now the focus of another contest, over who will control the significant
natural gas wealth found in nearby waters.
• Beneath the seabed of the Levant Basin near Cyprus is an
estimated 122 tcf of gas, about as much as the world consumes a
year.
• The northern part of the basin lies in Cypriot waters, with much of
the rest in Israeli or Lebanese waters.
• So far, the EU has been eager to diversify its gas supply sources
and routes, but it has been rather quiet on the eastern
Mediterranean gas finds and their possible contribution to EU energy
supply security, as a fifth gas corridor or as a new leg to the
Southern Gas Corridor.
• The question is whether the gas discovery will become an incentive
for the two sides to cooperate, or yet another obstacle to
reunification of the island.
EU’s energy security through gas
• ¾’s of the gas traded across the EU arrives and
departs via pipelines. Pipeline dependency leaves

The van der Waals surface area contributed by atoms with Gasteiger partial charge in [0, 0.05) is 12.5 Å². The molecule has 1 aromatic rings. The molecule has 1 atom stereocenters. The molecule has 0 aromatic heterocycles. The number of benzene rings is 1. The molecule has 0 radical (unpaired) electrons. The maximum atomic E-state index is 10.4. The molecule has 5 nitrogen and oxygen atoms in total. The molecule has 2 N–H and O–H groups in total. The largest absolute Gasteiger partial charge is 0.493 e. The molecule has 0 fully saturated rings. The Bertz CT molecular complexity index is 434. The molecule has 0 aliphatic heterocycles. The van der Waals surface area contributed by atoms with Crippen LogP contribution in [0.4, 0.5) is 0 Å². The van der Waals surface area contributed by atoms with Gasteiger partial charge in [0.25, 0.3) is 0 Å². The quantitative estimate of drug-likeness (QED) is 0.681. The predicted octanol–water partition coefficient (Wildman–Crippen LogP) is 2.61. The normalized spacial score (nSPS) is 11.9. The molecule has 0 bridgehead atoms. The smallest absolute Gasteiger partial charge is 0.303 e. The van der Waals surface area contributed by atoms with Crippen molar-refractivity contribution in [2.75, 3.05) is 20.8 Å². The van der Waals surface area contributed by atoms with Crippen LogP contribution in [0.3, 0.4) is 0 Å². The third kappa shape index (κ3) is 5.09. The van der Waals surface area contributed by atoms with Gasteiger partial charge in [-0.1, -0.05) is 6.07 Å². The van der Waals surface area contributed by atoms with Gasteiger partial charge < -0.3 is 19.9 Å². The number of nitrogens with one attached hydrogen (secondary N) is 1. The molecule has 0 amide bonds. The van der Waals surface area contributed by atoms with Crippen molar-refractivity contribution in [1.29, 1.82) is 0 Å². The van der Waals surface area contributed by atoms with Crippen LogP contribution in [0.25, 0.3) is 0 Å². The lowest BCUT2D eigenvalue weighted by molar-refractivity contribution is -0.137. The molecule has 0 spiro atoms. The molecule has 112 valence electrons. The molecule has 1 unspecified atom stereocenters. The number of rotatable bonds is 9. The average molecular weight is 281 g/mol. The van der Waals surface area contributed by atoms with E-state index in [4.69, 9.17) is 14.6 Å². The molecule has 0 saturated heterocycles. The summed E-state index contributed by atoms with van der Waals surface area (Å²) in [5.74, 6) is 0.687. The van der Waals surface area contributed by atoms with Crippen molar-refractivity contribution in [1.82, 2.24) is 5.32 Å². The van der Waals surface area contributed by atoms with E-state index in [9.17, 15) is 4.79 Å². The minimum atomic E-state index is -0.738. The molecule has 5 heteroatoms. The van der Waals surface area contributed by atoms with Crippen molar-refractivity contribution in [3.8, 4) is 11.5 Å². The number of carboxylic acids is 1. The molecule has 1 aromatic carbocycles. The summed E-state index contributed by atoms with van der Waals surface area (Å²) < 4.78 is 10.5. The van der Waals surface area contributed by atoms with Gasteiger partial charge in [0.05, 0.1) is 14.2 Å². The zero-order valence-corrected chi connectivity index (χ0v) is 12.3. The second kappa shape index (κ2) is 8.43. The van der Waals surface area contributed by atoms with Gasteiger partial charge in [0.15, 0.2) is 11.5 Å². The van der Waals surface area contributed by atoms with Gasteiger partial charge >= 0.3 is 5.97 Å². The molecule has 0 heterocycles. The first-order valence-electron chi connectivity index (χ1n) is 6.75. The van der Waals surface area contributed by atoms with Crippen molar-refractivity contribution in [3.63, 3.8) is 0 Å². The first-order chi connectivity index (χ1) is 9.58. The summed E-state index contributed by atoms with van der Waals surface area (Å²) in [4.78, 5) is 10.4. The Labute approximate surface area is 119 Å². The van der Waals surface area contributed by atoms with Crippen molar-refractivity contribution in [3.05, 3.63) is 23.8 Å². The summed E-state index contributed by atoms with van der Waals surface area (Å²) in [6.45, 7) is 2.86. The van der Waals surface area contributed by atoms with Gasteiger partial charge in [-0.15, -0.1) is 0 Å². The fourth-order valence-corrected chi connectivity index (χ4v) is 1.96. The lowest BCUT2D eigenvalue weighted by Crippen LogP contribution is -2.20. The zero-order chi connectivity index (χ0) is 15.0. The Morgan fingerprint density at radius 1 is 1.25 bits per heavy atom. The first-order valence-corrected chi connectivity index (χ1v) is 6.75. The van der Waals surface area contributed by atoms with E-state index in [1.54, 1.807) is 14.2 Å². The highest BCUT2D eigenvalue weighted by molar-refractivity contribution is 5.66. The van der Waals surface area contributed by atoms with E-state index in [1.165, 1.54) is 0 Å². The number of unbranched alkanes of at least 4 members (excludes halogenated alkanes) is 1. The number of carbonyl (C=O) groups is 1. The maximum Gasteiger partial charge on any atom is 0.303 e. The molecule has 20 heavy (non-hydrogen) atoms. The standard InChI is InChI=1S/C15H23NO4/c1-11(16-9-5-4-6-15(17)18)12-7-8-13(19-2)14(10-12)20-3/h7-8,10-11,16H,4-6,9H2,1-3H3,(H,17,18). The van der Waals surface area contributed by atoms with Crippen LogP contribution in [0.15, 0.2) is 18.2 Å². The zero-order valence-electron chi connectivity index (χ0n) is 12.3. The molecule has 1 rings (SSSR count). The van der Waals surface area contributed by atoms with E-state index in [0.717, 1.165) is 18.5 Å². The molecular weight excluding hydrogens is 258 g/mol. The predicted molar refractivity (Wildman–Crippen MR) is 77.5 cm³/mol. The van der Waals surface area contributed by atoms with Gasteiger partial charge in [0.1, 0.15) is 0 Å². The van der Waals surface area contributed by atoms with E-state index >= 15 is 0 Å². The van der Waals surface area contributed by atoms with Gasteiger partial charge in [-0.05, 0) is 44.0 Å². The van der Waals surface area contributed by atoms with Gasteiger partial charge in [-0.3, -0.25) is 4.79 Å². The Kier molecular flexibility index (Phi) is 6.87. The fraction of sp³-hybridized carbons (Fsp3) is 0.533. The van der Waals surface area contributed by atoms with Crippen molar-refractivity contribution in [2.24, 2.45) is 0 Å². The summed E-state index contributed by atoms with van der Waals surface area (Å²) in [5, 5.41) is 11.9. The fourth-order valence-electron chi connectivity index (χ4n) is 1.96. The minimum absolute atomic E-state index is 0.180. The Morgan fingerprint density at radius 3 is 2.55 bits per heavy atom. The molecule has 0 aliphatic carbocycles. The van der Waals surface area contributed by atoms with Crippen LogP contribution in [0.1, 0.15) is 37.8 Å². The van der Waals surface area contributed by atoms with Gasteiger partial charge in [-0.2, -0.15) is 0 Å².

the EU vulnerable to supply shocks.
• Whilst supply can be met by three predictable
suppliers in the long run; Norway, North Africa and
Qatari LNG much still depends on the presence of
a steady supply of gas from Russia.
• Gas is the “simplest solution” to the EU’s energy
security challenge as
– Nuclear option is out of steam; construction of gas power
plant is easier than alternatives;
– it is relatively clean in terms of CO2 emissions;
– it can be used as a back up to wind power and
– it is interchangeable with coal fired plant.
• Sharp decrease is expected in EU gas
consumption between now and 2020, with serious
implications for supplier countries such as Russia.
15
Turkey’s EU accession and energy dimension
• Who wants to be a member, after all?
• Better to divorce from the accession
strait-jacket and develop practical
arrangements?
• Energy dimension of the Turkish-EU
relations
•
•
•
•
•
•
•
Southern Energy Corridor
Turkmenistan vs Azerbaijan and Russia
Energy chapter blocked